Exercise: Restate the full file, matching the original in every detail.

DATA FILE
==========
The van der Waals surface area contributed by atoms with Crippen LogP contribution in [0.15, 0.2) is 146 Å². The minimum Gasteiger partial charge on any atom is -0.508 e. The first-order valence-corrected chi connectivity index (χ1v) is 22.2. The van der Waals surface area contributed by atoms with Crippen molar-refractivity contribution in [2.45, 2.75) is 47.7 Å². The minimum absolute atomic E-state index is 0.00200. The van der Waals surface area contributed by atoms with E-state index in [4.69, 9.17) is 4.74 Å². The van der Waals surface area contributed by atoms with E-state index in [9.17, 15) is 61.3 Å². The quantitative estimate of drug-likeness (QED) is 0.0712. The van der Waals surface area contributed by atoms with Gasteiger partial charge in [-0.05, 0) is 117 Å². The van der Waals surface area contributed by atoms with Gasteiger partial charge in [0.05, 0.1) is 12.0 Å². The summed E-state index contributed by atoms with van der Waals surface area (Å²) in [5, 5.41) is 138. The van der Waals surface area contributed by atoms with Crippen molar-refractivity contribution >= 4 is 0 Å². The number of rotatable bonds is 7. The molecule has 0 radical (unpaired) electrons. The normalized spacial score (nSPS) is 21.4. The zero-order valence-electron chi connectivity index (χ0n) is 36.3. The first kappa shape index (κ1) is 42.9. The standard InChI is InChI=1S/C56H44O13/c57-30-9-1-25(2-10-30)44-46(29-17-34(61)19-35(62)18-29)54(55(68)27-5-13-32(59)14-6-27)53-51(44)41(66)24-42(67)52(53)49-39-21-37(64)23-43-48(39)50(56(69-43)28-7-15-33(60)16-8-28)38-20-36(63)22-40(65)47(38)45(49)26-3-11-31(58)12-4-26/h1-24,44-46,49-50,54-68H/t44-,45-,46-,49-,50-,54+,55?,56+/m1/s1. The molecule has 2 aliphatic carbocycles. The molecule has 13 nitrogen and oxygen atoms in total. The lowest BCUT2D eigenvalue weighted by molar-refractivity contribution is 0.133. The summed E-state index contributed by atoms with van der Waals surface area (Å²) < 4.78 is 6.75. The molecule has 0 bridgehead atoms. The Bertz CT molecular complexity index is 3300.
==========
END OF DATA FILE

The van der Waals surface area contributed by atoms with Crippen LogP contribution in [0.15, 0.2) is 146 Å². The minimum Gasteiger partial charge on any atom is -0.508 e. The first-order valence-corrected chi connectivity index (χ1v) is 22.2. The van der Waals surface area contributed by atoms with Crippen molar-refractivity contribution in [2.45, 2.75) is 47.7 Å². The minimum absolute atomic E-state index is 0.00200. The van der Waals surface area contributed by atoms with E-state index in [4.69, 9.17) is 4.74 Å². The van der Waals surface area contributed by atoms with E-state index in [9.17, 15) is 61.3 Å². The quantitative estimate of drug-likeness (QED) is 0.0712. The van der Waals surface area contributed by atoms with Gasteiger partial charge in [-0.05, 0) is 117 Å². The van der Waals surface area contributed by atoms with Gasteiger partial charge in [0.05, 0.1) is 12.0 Å². The summed E-state index contributed by atoms with van der Waals surface area (Å²) in [5, 5.41) is 138. The van der Waals surface area contributed by atoms with Crippen molar-refractivity contribution >= 4 is 0 Å². The number of rotatable bonds is 7. The molecule has 0 radical (unpaired) electrons. The normalized spacial score (nSPS) is 21.4. The zero-order valence-electron chi connectivity index (χ0n) is 36.3. The first kappa shape index (κ1) is 42.9. The standard InChI is InChI=1S/C56H44O13/c57-30-9-1-25(2-10-30)44-46(29-17-34(61)19-35(62)18-29)54(55(68)27-5-13-32(59)14-6-27)53-51(44)41(66)24-42(67)52(53)49-39-21-37(64)23-43-48(39)50(56(69-43)28-7-15-33(60)16-8-28)38-20-36(63)22-40(65)47(38)45(49)26-3-11-31(58)12-4-26/h1-24,44-46,49-50,54-68H/t44-,45-,46-,49-,50-,54+,55?,56+/m1/s1. The molecule has 2 aliphatic carbocycles. The molecule has 13 nitrogen and oxygen atoms in total. The lowest BCUT2D eigenvalue weighted by molar-refractivity contribution is 0.133. The summed E-state index contributed by atoms with van der Waals surface area (Å²) < 4.78 is 6.75. The molecule has 0 bridgehead atoms. The Bertz CT molecular complexity index is 3300.